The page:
Pumahuacanca and other peaks. I met Alistair McKeith, a Scottish climber, by chance in Huaraz. Hoping to make the first ascent of Pumahuacanca (“weeping puma” in Quechua), we left the road at Olleros on June 19 and followed the ancient trade route which crosses the Cordillera Blanca via the Punta Yanashallash to Chavín. We camped that night in the Quebrada Pumahuacanca but next day decided a better approach would be via the Quebrada Rurec. We crossed the ridge between the quebradas. We ascended the Quebrada Rurec on meadows that extend from wall to wall of this Yosemite-like valley. We were impressed by a big-as-life twin of Yosemite’s Sentinel Rock. A Base Camp was placed at the head of the quebrada near the lake, Tararhuacocha, filled with remnants of séracs which fell continuously from the hanging glacier 1500 feet above the east shore. On June 21 I climbed P 5100 (16,733 feet: first ascent by William Dixon, August 20, 1957: A.A.J., 1958, 11:1, p. 115) two kilometers north of the lake by its east slope and ridge. The same day McKeith made an ascent of P 5120 (16,798 feet; first ascent by Dixon and Jac Lasner, August 5, 1957) one kilometer northwest of the lake from the south. We carried a light camp to 16,000 feet to the base of the chute that heads at the col between Pumahuacanca and Pumahuacanca Chico. On June 24 we climbed easy rock to the col and traversed some 500 feet onto the east flank of the northeast ridge and ascended directly to the northwest summit on snow and rock pitches which required some belaying. The northwest summit was slightly lower than the southeast one (18,252 feet). The summit ridge traverse was made on swiss-cheese water ice and required some direct aid with ice screws. On August 12 Steve Moore, Bob Erickson and I climbed a minor peak of 5300 meters (17,389 feet) one kilometer south of Huantsán Chico by its west ridge. On September 27 Daniel Maldonado Drago, Benjamín Yánac and I climbed the southwest ridge of Huamashraju to a point below the west face of the summit ice tower where we were stopped by bad ice conditions and too few ice screws.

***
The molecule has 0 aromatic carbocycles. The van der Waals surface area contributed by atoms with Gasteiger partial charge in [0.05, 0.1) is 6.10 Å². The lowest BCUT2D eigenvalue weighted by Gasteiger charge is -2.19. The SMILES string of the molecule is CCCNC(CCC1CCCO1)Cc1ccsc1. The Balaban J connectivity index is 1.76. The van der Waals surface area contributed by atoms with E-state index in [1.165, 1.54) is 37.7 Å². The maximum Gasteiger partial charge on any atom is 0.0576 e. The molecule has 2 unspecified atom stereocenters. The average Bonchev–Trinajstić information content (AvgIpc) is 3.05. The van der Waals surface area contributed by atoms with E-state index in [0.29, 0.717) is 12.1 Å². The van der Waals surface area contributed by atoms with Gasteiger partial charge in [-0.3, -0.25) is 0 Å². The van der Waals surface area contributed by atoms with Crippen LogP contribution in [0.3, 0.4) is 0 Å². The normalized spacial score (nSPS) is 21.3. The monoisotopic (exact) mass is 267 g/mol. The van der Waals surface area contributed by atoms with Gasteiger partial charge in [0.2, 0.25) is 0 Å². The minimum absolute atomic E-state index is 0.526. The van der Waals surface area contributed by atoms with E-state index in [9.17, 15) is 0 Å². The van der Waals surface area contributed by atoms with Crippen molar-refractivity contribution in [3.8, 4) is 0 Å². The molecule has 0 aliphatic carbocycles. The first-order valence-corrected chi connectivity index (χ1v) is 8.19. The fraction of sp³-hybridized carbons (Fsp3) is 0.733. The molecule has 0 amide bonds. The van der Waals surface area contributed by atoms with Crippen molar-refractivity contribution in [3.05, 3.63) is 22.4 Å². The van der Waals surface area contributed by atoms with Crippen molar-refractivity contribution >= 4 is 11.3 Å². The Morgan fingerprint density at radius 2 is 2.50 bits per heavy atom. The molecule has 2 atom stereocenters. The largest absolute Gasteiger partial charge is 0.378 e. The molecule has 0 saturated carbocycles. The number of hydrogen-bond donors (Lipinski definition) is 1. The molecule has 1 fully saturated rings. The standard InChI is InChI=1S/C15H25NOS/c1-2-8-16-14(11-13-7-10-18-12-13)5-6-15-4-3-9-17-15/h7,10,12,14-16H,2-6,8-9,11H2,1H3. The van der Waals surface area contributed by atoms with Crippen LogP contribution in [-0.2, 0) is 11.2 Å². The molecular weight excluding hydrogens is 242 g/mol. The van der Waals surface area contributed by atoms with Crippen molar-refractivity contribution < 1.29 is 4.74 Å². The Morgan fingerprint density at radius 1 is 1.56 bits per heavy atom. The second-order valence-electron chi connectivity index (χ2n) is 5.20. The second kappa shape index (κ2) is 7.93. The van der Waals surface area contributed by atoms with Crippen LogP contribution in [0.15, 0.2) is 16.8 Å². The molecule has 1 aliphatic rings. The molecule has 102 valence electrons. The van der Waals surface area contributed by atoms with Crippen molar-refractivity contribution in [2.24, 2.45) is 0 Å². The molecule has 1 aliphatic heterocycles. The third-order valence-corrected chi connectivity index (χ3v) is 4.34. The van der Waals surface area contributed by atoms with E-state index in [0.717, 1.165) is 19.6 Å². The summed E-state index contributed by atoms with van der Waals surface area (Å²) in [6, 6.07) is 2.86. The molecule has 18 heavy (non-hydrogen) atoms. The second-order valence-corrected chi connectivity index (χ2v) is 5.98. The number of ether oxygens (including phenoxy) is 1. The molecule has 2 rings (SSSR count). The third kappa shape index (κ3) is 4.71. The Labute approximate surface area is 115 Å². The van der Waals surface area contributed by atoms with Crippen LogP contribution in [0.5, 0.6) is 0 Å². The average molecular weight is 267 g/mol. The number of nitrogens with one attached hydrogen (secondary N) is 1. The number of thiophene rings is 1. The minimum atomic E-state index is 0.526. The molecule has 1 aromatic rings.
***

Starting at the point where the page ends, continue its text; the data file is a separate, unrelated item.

Hugh R. Clark, Club Andinista Cordillera Blanca